TEXTBRIDGE | Literary Agency

Born for Never

András Visky

(Original Hungarian title, Visszaszületés; performed in French under the title Nâitre à jamais)


Born for Never is a story about survival. Surviving after the concentration camps, surviving others, surviving one’s memories, surviving oneself. In the background is the Holocaust. András Visky tells the story of a nameless man of unacknowledged identity, who incarnates the ‘usʼ, the innocents from Guantanamo or Florence Cassez imprisoned in Mexico. Born for Never echoes in the contemporary world which we are building, as if history were reproducing itself. (...) Born for Never is a play that makes us think about the condition of people, about what we leave behind, about the place occupied by religion in our relationship with the world, about what we are and, primarily, why we have come to such a pass. A theatre to bind up wounds, to reflect upon our wounds.”
Laurent Bourbousson



The original play was written for ten actors but there is also a two actor version. The relationship between the Chorus and the Nameless Man and between the Chorus and the characters who occasionally step out of it, create a situation of private and collective memory. The Chorus is made up of “unreal” characters who are more the creations of the Nameless Man’s mind (dreams, memories, attempts to reconstruct past events that do not congeal) than anything else. (The parts of the Boy and the Girl are not played by child actors.)


Scene Four / I had more problems with the body

Is anyone here?

Not a single living soul
Living soul – oh sure

To sort out a life
my life

To escape
to disappear in his life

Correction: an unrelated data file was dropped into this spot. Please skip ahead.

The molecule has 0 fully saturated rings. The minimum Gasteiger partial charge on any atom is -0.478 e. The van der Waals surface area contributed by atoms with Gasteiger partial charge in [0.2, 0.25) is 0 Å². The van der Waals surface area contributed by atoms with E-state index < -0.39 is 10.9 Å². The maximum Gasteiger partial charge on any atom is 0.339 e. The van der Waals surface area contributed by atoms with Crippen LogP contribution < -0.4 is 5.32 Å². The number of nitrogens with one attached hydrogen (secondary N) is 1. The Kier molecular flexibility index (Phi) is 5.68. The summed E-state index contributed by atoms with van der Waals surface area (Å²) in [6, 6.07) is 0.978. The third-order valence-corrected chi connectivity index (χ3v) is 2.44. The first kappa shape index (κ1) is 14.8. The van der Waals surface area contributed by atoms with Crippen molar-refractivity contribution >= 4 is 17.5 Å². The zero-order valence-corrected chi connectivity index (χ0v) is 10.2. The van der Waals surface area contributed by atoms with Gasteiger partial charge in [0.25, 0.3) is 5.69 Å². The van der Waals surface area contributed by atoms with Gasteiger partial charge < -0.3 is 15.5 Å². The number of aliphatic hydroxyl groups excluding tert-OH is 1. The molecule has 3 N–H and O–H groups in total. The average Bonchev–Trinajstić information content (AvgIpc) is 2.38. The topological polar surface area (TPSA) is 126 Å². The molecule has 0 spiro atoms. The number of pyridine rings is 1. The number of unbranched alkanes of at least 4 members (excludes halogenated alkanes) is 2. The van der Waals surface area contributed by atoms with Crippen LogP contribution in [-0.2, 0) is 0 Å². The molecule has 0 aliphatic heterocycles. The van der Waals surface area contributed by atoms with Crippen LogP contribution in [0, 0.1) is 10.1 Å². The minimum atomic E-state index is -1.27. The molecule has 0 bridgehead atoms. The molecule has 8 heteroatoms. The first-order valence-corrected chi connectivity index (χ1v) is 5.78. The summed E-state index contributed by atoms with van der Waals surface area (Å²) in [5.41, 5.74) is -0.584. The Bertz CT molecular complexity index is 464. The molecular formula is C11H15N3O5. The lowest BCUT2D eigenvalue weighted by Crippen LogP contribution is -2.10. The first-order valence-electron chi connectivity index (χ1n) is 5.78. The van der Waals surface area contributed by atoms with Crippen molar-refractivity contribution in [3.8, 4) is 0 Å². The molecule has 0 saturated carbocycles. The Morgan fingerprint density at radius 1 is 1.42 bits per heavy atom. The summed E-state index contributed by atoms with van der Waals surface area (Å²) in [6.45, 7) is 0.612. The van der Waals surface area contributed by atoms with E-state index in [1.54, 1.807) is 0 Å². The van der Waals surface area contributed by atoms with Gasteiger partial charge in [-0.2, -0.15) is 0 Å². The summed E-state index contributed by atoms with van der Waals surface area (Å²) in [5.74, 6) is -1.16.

Whose life?

Where are you?

No no
on no account
if I have come to
and I am here

When I came home
my homecoming my arrival
to a place where home was no longer
where home is homelessness itself
has become an eternal place
I can’t even call this homelessness
compared to a home
that either was or will be
that remembers me or awaits me
be it one on earth
under the earth
in the air
or in the sky

I came home
to where neither house
nor home was any longer possible
either for those calling themselves lucky
to have stayed at home
or for those coming back

When I came back
and met the woman later to be my wife
who is no longer my wife
and as I have no wife
nor home
nor homelessness
I can no longer describe her
as my wife either future or past

So when we resolved
to be united in marriage
because I never saw the terrible
absurdity in that sentence
inside me

United in marriage to live as one
to share myself with another
the myself I am not
and at worst some carelessness
occurred in the system
because of a trivial error
I am who I am

But wait...!

I am who I am

This I am who I am climbs into my mouth
even when I am not
it’s not just that I am not who I am
but I’m not even the one
who is here
a him
an other
a not-I

When I came home
when this not-I
misidentified at once by everyone
was to this place born for never
we visited the family and close
relatives of the woman later to be my wife